Please invest in Our Daily Planet today, by making a one time or monthly contribution.
We do not charge our readers a subscription fee for our content. We want to continue to grow our readership, particularly among millennials and public servants. Voluntary contributions from readers will help us employ interns and freelance journalists, expand our content, and reach a larger audience.
City workers bring Newark residents. Image: Andrew Maclean | NJ Advance Media for NJ.com
We wrote the other week about Newark’s ongoing water crisis and the city’s plan to distribute bottled water to residents after water filters that were previously made available to the public lacked the ability to filter out lead. Now New Jersey Governor Phil Murphy and Newark Mayor Ras Baraka announced a new $120 million plan yesterday to fast-track the process of replacing all lead service pipes throughout the city. As the New York Times explained, a new financing plan will allow the city to replace the 18,000 buried lead service lines in the next 24 to 30 months, a significant change from what city officials had estimated would take 10 years to complete.
The Financing:CBS reported that “under the plan, Essex County will issue a $120 million bond to replace the problematic lead service pipes. It drastically speeds up the ongoing project, which was initially scheduled to take eight to 10 years. With the new investment, the work should get underway in a couple of weeks and could be completed in just two or three years.” City and county officials are expected to take a final vote on the plan and approve it this week to allow the city to take bids from contractors.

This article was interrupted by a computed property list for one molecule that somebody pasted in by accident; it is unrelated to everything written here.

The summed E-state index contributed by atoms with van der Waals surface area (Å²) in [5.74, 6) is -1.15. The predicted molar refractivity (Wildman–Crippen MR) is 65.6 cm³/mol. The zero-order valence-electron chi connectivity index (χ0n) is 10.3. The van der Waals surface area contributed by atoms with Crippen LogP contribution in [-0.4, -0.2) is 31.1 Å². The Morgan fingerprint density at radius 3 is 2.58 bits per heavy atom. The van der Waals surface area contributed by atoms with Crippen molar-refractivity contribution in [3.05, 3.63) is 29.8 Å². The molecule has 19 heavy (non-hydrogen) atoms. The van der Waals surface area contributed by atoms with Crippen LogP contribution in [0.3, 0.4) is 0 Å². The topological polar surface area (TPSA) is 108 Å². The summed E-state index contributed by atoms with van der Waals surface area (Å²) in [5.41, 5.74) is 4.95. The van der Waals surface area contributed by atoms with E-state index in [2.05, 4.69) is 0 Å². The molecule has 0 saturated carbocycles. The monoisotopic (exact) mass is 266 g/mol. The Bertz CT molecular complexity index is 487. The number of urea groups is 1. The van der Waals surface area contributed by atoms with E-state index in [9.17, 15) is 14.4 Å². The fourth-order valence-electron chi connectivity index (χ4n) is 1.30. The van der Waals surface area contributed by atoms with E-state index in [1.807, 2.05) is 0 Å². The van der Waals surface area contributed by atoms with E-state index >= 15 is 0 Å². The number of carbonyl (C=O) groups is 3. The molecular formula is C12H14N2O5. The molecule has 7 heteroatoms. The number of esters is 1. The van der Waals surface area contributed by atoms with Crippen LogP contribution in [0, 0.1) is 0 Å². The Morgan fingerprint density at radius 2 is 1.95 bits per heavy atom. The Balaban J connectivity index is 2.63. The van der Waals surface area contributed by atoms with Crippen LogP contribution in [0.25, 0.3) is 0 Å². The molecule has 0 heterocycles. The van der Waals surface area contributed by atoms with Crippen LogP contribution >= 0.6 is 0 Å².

The Scale: The Times also noted that a water line replacement project the size and scale of Newark’s would be a first for New Jersey, and among the first projects of its kind in the nation given the compressed time frame. The project is made more difficult by the fact that the pipes are laid mostly under private property and the city cannot act unilaterally to excavate them; residents need to request a replacement and then grant access to the city’s contractors. In Newark, where 70 percent of residents are renters, it can be difficult to track down landlords.
Why This Matters: According to the UN, clean water is a human right, and sadly one that is not being provided consistently across the United States. Last night during the MTV VMAs, protestors descended on the venue to express their anger at the general lack of awareness of Newark’s water crisis. In the interim, until Newark’s pipes are replaced, residents cannot be guaranteed clean drinking water and it’s unclear how this might affect their health.
by Amy Lupica, ODP Staff Writer While all eyes were on Texas last month, another part of the U.S. has been dealing with its own water crisis. Parts of Jackson, Mississippi have been without water for almost 3 weeks after cold weather swept through the region. Thousands of people, predominantly people of color, have been impacted by the shortage […]
While more than one million Texans are still living without running water, Democratic lawmakers and advocates across the nation are urging President Biden to back a water infrastructure bill that would commit $35 billion to update and climate-proof the nation’s water infrastructure.
Why This Matters: The Guardian reports that a majority of water and waste systems in the U.S. are unprepared to deal with the increasing impacts of climate change.
Why This Matters: The states failed to reach a water compact more than a decade ago — now they have nowhere else to go but the Supreme Court, which has “original jurisdiction” over a dispute between two states.
Our Daily Planet is your daily dose of the stories shaping our world and the ways that you can take action. From the climate crisis to the protection of biodiversity, if these issues matter to you then please subscribe & stay informed!
Your privacy is Important! We promise never to use your email address to send you spam or advertisements.